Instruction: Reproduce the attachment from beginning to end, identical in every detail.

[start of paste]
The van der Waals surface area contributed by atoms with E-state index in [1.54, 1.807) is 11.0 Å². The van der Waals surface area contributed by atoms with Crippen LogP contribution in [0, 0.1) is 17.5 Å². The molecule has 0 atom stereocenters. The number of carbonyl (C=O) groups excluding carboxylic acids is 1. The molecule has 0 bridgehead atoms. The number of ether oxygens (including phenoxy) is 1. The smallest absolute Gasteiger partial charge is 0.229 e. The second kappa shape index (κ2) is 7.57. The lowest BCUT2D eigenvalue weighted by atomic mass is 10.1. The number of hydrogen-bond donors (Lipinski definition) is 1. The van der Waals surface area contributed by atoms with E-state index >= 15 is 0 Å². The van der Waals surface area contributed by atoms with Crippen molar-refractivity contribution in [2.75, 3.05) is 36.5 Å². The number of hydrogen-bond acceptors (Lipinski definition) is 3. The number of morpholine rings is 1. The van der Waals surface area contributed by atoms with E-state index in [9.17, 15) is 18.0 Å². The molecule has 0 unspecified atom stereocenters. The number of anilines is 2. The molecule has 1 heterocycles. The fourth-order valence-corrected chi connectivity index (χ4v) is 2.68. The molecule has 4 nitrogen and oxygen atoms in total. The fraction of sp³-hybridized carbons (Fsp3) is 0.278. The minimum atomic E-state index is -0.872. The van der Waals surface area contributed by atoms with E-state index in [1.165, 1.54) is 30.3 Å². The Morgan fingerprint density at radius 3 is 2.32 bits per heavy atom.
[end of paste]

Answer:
The van der Waals surface area contributed by atoms with E-state index in [1.54, 1.807) is 11.0 Å². The van der Waals surface area contributed by atoms with Crippen LogP contribution in [0, 0.1) is 17.5 Å². The molecule has 0 atom stereocenters. The number of carbonyl (C=O) groups excluding carboxylic acids is 1. The molecule has 0 bridgehead atoms. The number of ether oxygens (including phenoxy) is 1. The smallest absolute Gasteiger partial charge is 0.229 e. The second kappa shape index (κ2) is 7.57. The lowest BCUT2D eigenvalue weighted by atomic mass is 10.1. The number of hydrogen-bond donors (Lipinski definition) is 1. The van der Waals surface area contributed by atoms with E-state index >= 15 is 0 Å². The van der Waals surface area contributed by atoms with Crippen molar-refractivity contribution in [2.75, 3.05) is 36.5 Å². The number of hydrogen-bond acceptors (Lipinski definition) is 3. The number of morpholine rings is 1. The van der Waals surface area contributed by atoms with E-state index in [9.17, 15) is 18.0 Å². The molecule has 0 unspecified atom stereocenters. The number of anilines is 2. The molecule has 1 heterocycles. The fourth-order valence-corrected chi connectivity index (χ4v) is 2.68. The molecule has 4 nitrogen and oxygen atoms in total. The fraction of sp³-hybridized carbons (Fsp3) is 0.278. The minimum atomic E-state index is -0.872. The van der Waals surface area contributed by atoms with E-state index in [1.165, 1.54) is 30.3 Å². The Morgan fingerprint density at radius 3 is 2.32 bits per heavy atom.